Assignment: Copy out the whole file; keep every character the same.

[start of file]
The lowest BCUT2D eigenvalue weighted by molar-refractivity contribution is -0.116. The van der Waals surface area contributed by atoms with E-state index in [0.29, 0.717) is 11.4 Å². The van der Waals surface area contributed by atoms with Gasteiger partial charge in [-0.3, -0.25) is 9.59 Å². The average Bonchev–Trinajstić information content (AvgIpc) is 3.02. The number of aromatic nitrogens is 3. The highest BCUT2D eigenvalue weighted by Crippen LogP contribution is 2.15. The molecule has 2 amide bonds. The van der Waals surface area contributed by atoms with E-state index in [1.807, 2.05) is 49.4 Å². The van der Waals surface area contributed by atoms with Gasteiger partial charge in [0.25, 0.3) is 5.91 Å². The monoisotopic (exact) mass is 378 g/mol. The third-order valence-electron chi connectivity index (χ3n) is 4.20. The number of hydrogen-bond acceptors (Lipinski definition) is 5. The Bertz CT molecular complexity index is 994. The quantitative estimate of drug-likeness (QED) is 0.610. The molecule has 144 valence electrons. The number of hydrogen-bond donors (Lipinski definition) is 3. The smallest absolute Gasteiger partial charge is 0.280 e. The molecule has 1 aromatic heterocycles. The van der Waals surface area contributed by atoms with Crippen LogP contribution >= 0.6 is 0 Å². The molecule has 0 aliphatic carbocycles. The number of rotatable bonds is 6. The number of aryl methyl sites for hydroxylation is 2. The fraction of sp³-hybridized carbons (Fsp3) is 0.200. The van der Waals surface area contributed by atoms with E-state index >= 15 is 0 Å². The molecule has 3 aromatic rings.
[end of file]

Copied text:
The lowest BCUT2D eigenvalue weighted by molar-refractivity contribution is -0.116. The van der Waals surface area contributed by atoms with E-state index in [0.29, 0.717) is 11.4 Å². The van der Waals surface area contributed by atoms with Gasteiger partial charge in [-0.3, -0.25) is 9.59 Å². The average Bonchev–Trinajstić information content (AvgIpc) is 3.02. The number of aromatic nitrogens is 3. The highest BCUT2D eigenvalue weighted by Crippen LogP contribution is 2.15. The molecule has 2 amide bonds. The van der Waals surface area contributed by atoms with E-state index in [1.807, 2.05) is 49.4 Å². The van der Waals surface area contributed by atoms with Gasteiger partial charge in [0.25, 0.3) is 5.91 Å². The monoisotopic (exact) mass is 378 g/mol. The third-order valence-electron chi connectivity index (χ3n) is 4.20. The number of hydrogen-bond acceptors (Lipinski definition) is 5. The Bertz CT molecular complexity index is 994. The quantitative estimate of drug-likeness (QED) is 0.610. The molecule has 144 valence electrons. The number of hydrogen-bond donors (Lipinski definition) is 3. The smallest absolute Gasteiger partial charge is 0.280 e. The molecule has 1 aromatic heterocycles. The van der Waals surface area contributed by atoms with Crippen LogP contribution >= 0.6 is 0 Å². The molecule has 0 aliphatic carbocycles. The number of rotatable bonds is 6. The number of aryl methyl sites for hydroxylation is 2. The fraction of sp³-hybridized carbons (Fsp3) is 0.200. The van der Waals surface area contributed by atoms with E-state index >= 15 is 0 Å². The molecule has 3 aromatic rings.